Interface Screws

A simple dirty screw for use in your interfaces.

7 Steps
Important Tools:
  • Elliptical Marquee Tool
  • Zoom
  • Pencil Tool
  • Burn Tool

Update Necessary
Step 1 - Preliminary Information
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Note: You need a flat surface or relatively flat surface on your interface to do this tutorial. For the purposes of this tutorial, my "interface" will be a flat layer filled with the color Hex #333333. I recommend you also try this tutorial on a background of #333333 before doing it on your real interface.

Open your Interface and find a nice place to add this detail to. In the case of screws, It is good to put it on the edge of a metal plate or a flat surface. My "interface" is a flat layer of color Hex #333333. From now on, I will call the already existing interface (or in my case my background) the "background".

Step 2 - Making the Selection
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Create a new layer and name it "head". Choose the Elliptical Marquee Tool. Look for it's options on the top of the Photoshop window. There should be "Style:" with a dropdown. From the dropdown, select Fixed Size. For the "Width" put 14px and for the "Height" put 14px.

Tip: Your screw can be any size you want. We find that any bigger than 14px in diameter makes the screw look silly.

Make a selection using the Elliptical Marquee Tool on the background.

Step 3 - Creating the Base of the Screw
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SelectionReset the Color Palette ( Press D ). Choose the Gradient Tool and make sure it is set to Linear Gradient from black to white. Also make sure Reverse is not checked.

Now, Zoom In ( View > Zoom In ) to about 700% and make a gradient by dragging from around the "X" on the image to the left to the end of the line.

Step 4 - Adding the Notches
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BlackWhiteSet the opacity of layer "head" to 30%. Make a new layer above layer "head" and name it "black". Using the Pencil Tool set to 1px, make a black shape like the image to the left.

Create a new layer called "white" and set its opacity to 38%. Create a white shape on it like the image to the right and above using the Pencil Tool.

Step 5 - Adding Depth
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Inner GlowChange the opacity of layer "head" to 100% and open its Blending Options. Add an Inner Glow using the settings in the image to the right.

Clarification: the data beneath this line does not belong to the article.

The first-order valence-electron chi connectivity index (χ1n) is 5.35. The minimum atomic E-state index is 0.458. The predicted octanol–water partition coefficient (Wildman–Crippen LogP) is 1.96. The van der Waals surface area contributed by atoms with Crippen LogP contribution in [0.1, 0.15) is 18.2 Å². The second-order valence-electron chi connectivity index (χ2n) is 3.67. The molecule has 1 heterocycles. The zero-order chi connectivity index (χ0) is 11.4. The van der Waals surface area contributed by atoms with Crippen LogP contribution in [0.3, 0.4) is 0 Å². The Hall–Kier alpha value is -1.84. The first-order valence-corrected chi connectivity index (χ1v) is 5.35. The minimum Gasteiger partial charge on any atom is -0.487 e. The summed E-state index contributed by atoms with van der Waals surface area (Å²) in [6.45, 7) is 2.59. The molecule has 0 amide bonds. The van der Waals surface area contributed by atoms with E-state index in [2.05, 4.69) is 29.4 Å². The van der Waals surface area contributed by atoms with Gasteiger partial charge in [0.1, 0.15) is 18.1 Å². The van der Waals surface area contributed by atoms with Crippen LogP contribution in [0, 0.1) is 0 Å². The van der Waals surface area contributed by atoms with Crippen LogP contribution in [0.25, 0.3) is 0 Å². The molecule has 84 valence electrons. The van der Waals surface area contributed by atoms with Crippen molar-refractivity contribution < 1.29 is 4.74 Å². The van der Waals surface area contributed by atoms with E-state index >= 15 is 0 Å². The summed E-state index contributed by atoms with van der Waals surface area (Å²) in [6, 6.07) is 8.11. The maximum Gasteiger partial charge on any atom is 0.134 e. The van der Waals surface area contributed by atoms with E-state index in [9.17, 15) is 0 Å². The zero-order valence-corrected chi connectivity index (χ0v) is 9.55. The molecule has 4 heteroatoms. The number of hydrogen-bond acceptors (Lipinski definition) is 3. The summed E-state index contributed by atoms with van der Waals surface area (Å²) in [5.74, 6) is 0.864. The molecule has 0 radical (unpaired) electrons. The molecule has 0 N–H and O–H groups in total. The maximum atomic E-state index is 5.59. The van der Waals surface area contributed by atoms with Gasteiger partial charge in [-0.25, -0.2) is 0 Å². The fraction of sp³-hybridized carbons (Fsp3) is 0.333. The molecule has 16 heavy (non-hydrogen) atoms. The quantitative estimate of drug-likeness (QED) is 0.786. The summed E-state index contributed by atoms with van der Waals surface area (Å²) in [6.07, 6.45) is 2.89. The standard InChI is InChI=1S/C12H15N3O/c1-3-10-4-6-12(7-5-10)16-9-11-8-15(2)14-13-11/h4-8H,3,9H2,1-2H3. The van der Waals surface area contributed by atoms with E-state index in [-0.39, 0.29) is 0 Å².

Interface Screw Step 5You should now have something like the image to the left. It still looks flat so we need to take out the Burn Tool. It is right under the gradient/paintbucket tool. It looks like a hand. The Burn Tool "darkens" the things it touches. Change the settings of the Burn Tool to:

Burn 1Brush: 1px
Range: Highlights
Exposure: 100%
Airbrush: Not selected

What you are going to do is "burn" 1 pixel around the cross of the screw to make it 1 shade darker. See the sample for a guide.

Note: It will sometimes take only one stroke of the burn tool to make a difference and sometimes it will take multiple strokes.

As you can see, 1 pixel around the cross is darker.

Step 6 - Adding Background Grime
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Now you are going to burn the outside of the screw, Change the settings of the Burn Tool to:

Outer BurnBrush: 1px
Range: Midtones
Exposure: 50%
Airbrush: Not selected

Activate the background layer on the Layer Palette and burn the outer circumference of the screw. It may take from 3-20 strokes of the Burn Tool around the screw to make it dark enough.

Step 7 - Adding Even More Grime
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Decay BurnFinal ScrewNow to add some marks of decay. Use the Burn Tool to make some "spikes" of grime going from the dark ring you just made towards the edge of the image. See the sample to the left as a reference.

Zoom Out ( View > Zoom Out ) and you are done!

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